Tuesday, April 7, 2015

The Metabarons

It doesn't take a genius to figure out that I am a huge fan of Alejandro Jodorowsky, yet I only became a fan last year when my friend Nevs Coleman recommended I read a few titles. It was an instant hit with me as I love tragedy, comedy, drama, and stories about awful, awful people. Make no mistake that there are rarely any GOOD characters in the most popular of Jodorowsky's stories. Although you may be able to say that this is because there are so few good people in real life, I feel that Jodorowsky simply amplifies selfishness (and all other human emotion) to create the ultimate drama. Maybe he's a little pessimistic, I do like to think that people are MOSTLY good... maybe. All that aside, Metabarons is really no different and full of the crazy drama I've come to expect from Jodorowsky. It's no surprise that this story is particularly brutal.

The history of the warrior Metabarons dynasty is relayed through a conversation between two robots. The senior robot Tonto being a servant of the Metabarons passed down through several generations, explains the mystery of the clan to a younger robot, which he berates for his inferior brain power. It feels almost like Mystery Science Theater 3000 with their banter and commentary as illustrator Gimenez gives us the full picture of what history took place. We see the brutal end of the Castaka's clan where the Metabarons originate. From then on we learn how the prestigious title of Metabaron is passed from Father to Son through each succession. In order for one to claim the title, the father must be killed in battle. Their history is fraught with controversy and compounded with tragedy so no one successor is ever a happy individual. The trials that await each are terrifying as each son is mutilated by their family.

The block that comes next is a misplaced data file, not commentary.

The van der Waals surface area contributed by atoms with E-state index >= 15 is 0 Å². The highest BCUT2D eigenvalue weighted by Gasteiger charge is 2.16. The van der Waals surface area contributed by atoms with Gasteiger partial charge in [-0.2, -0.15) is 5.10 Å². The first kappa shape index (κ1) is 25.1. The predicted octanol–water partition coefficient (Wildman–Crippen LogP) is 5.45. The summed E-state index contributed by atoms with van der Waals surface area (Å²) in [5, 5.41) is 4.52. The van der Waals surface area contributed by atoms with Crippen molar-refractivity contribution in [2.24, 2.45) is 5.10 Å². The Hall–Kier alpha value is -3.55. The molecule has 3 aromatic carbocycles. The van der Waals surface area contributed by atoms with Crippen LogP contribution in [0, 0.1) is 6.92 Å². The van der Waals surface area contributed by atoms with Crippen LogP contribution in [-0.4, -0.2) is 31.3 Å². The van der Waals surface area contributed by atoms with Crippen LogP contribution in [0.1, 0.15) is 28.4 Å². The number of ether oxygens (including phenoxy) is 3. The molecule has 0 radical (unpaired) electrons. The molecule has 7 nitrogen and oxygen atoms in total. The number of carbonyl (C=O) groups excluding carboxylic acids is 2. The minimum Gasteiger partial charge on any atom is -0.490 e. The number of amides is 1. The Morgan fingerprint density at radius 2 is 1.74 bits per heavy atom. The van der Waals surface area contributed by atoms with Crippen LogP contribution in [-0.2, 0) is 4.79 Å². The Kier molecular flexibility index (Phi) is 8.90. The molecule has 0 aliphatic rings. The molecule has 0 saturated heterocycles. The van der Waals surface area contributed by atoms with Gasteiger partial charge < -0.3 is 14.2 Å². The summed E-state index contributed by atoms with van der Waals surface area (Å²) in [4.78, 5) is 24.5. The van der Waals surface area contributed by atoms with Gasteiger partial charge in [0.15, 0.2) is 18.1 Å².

The interesting thing about this story is Jodorowsky's play with gender. He blurs lines and utilizes the infinite possibilities of science fiction to create androgynous and mixed gendered characters. We are in an age where gender is finally being recognized beyond the binary. It's always exciting to see such things incorporated into fiction. I love how Jodorwosky's science fiction takes advantage of the fun one can have with gender within a story. Osamu Tezuka also does this in many of his stories. He plays with gender, androgyny and battles against traditional gender roles. Although I don't wish to make a direct comparison, I do think of one while reading the other for many reasons. One of those reasons listed above. Maybe I'll save that discussion with myself for another day.

Anyway, if you want an epic, brutal space opera with some hilarity throwing there between shocking events then pick up this book. I promise that you will fall in love with Juan Giménez's artwork! It too is shocking.